The Native American Bola Tie: FAQ

Is it “bola" or “bolo”? 

Both terms are correct.  Patent applications and newspaper advertisements from the early 1950s used the term “bolo”.   However, the Bola Tie Society of Arizona, which began in 1966, has retained the “bola” name.

Cobbled Inlay Hopi Bola Tie by Sonway (Verma Nequatewa)

Spirit Woman Bola Tie by Sonwai (Hopi)

Where did the bola tie first appear?

It’s not known exactly where or when the bola tie was first invented.  Its origin is believed to be connected to early designs of jewelry from the Victorian era (1837 - 1901).  These designs included metal-chain necklaces with a charm connecting the two halves at the chest, worn by both men and women.  In the 1850s, Native Americans were also wearing shells or pieces of metal on strands connected under the neckline.   

In the late 1800s and early 1900s, scarf slides made out of leather or metal pieces, shells, claws, or animal teeth, were popular attire for both natives and non-natives.   Then in the 1920s and 1930s, American cowboys began wearing scarf slides on their neckerchiefs made by Zuni artists that were carved out of sheep bone and decorated with beadwork, the most common design being a steer-head shape.  From there, scarf slides were crafted out of metal and turquoise by Native Americans, and morphed into the bola tie we know today.  

Candelaria Turquoise Bola Tie by Arland Ben

Candelaria Turquoise Bola Tie by Arland Ben (Navajo)

When did bola ties first become popular?

Bola ties first became a popular necktie in the West during the 1940s.  They were made fashionable by Western shows, such as The Roy Rogers Show, Billy the Kid and The Cisco Kid.   Hollywood characters, such as Hopalong Cassidy and The Singing Cowboy, were always pictured with scarf slides and bola ties.  Western-style clothing was advertised using the “cowboy” neckwear and commercialized as “rodeo clothes” throughout the 1950s and 1960s..

Why are there so many bola ties in the Southwest?

On April 22, 1971, Governor Jack Williams signed legislation declaring the bola tie as Arizona’s “official state neckwear.”  Since then, both New Mexico and Texas have also made the bola their official state tie.  Bola ties are a symbol of the Southwest, worn by anyone from a businessman at work to a celebrity at a black tie event.  However, as they’ve gained in popularity, they’re now worn by people all across the United States from coast to coast.

Are bola ties just for men?

Bola ties are not just for men!  In fact, more and more women are wearing bola ties.  They’re fashionable either as a neck tie, or worn with the bolo piece placed low like a long necklace.   Bolo ties make a statement for any woman expressing their distinctive sense of style.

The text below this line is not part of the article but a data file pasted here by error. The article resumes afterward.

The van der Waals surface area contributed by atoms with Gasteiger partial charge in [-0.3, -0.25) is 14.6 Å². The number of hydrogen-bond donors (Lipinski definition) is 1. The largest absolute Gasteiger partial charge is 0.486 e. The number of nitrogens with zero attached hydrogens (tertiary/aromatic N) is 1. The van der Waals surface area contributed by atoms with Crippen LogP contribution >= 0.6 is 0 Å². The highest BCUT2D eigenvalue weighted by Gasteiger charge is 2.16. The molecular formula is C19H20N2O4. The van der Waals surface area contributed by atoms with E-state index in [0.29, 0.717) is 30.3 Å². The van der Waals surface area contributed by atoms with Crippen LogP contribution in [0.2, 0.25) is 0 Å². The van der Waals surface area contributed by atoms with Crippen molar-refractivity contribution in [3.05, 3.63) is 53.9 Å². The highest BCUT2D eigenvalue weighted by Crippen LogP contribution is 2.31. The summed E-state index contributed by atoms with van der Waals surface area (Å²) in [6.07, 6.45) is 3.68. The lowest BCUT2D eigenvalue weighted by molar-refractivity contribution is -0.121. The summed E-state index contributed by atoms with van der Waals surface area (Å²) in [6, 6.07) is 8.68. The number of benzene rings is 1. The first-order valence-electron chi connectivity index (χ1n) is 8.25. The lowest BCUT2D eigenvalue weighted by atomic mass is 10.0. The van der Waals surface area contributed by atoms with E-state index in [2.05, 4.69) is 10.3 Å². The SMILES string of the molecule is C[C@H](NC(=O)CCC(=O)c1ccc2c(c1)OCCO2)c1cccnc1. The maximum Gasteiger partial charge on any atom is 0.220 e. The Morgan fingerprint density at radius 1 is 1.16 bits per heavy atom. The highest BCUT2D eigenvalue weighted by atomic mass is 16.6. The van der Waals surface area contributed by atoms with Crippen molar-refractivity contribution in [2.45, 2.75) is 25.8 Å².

Pardue, Diana F. & Sandfield, Norman L. (2011). Native American Bolo Ties. Santa Fe, NM: Museum of New Mexico Press.

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Although the best way to test the size and fit of a piece of jewelry is to try it on in the store, we know that is not always an option. In an effort to help you choose the piece that is right for you, we have included measurements of each piece on the website. Here is how our measurements are defined:


Finding the right size bracelet for your wrist has always been a tricky endeavor, since, unlike rings, there isn't a standardized, universal sizing chart for wrist size. One reason for this is that we all have different shaped wrists, some of us have round wrists, while others have more oval. Bracelets, like wrists, also have different shapes.

So, while bracelet sizing will never be an exact science, we've done what we can to ensure the greatest chance of a comfortable fit. The best thing you can do if you don't know your wrist size is to take a soft measuring tape and loosely measure the circumference of your wrist at the point you plan on wearing it. Try not to have the measuring tape dig into your skin, as this will result in a smaller than ideal size. Once you have the circumference of your wrist, compare it to the chart below to find the correct bracelet size. If your wrist measures in-between two sizes, we recommend rounding up to the larger size. (ie: if your wrist measures 6.375"- you should shop for size "Medium" bracelets.)

 Wrist Circumference

Corresponding Bracelet Size











6.75" - 7"











You may want to drill down further on the bracelet sizing to make sure the cuff is a comfortable fit. You will notice on our website that we generally list four measurements for bracelets:

Keep in mind that certain bracelets can be adjusted slightly to fit your wrist, but those with inlay or stones all the way around will be damaged if bent. In any case, it is always best to check with with us to see if a particular bracelet is adjustable.

Lastly, have no fear! If you order a bracelet that doesn't fit, send it back for one that does! We want this to be a positive experience, you should never wear something that isn't 100% comfortable. More on our return policy here.


Sizing belt buckles is pretty straightforward. The height and width are self-explanatory, and the belt width describes the maximum belt width the buckle will fit on.

Concha Belts

We try to include the height and width for the conchas, as well as the buckle (if different), and the width of the belt they are on. The length of the concha belts can be less important, because these belts are often made quite long to accommodate many waist sizes, and then can be shortened to fit the wearer. If you are concerned whether or not a belt will fit you, just ask. We are happy to size most of our concha belts before shipping.